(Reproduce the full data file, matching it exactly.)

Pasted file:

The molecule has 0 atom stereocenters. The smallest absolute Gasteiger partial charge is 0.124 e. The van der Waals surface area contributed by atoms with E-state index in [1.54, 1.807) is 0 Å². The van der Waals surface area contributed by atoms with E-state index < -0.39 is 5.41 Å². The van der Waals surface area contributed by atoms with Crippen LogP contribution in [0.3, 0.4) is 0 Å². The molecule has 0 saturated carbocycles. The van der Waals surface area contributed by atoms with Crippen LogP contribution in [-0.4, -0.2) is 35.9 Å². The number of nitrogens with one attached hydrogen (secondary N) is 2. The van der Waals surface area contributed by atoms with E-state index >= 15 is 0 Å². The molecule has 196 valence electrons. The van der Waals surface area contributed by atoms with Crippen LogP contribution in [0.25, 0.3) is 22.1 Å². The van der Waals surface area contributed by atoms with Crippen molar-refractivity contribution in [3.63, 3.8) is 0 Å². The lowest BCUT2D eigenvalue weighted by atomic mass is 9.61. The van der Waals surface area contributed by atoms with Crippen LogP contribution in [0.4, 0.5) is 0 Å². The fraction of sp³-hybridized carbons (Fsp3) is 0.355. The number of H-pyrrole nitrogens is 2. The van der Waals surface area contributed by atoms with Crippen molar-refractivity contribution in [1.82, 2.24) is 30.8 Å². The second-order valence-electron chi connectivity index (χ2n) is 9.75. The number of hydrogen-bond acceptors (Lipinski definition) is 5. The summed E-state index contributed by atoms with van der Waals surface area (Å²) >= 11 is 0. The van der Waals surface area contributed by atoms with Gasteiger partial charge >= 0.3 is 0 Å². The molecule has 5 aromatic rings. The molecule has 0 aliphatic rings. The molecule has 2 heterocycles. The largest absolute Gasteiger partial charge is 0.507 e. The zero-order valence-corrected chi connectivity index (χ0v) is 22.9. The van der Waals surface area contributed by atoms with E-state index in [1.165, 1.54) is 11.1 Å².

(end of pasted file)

The molecule has 0 atom stereocenters. The smallest absolute Gasteiger partial charge is 0.124 e. The van der Waals surface area contributed by atoms with E-state index in [1.54, 1.807) is 0 Å². The van der Waals surface area contributed by atoms with E-state index < -0.39 is 5.41 Å². The van der Waals surface area contributed by atoms with Crippen LogP contribution in [0.3, 0.4) is 0 Å². The molecule has 0 saturated carbocycles. The van der Waals surface area contributed by atoms with Crippen LogP contribution in [-0.4, -0.2) is 35.9 Å². The number of nitrogens with one attached hydrogen (secondary N) is 2. The van der Waals surface area contributed by atoms with E-state index >= 15 is 0 Å². The molecule has 196 valence electrons. The van der Waals surface area contributed by atoms with Crippen LogP contribution in [0.25, 0.3) is 22.1 Å². The van der Waals surface area contributed by atoms with Crippen molar-refractivity contribution in [3.63, 3.8) is 0 Å². The lowest BCUT2D eigenvalue weighted by atomic mass is 9.61. The van der Waals surface area contributed by atoms with Crippen LogP contribution in [0.4, 0.5) is 0 Å². The fraction of sp³-hybridized carbons (Fsp3) is 0.355. The number of H-pyrrole nitrogens is 2. The van der Waals surface area contributed by atoms with Crippen molar-refractivity contribution in [1.82, 2.24) is 30.8 Å². The second-order valence-electron chi connectivity index (χ2n) is 9.75. The number of hydrogen-bond acceptors (Lipinski definition) is 5. The summed E-state index contributed by atoms with van der Waals surface area (Å²) >= 11 is 0. The van der Waals surface area contributed by atoms with Gasteiger partial charge >= 0.3 is 0 Å². The molecule has 5 aromatic rings. The molecule has 0 aliphatic rings. The molecule has 2 heterocycles. The largest absolute Gasteiger partial charge is 0.507 e. The zero-order valence-corrected chi connectivity index (χ0v) is 22.9. The van der Waals surface area contributed by atoms with E-state index in [1.165, 1.54) is 11.1 Å².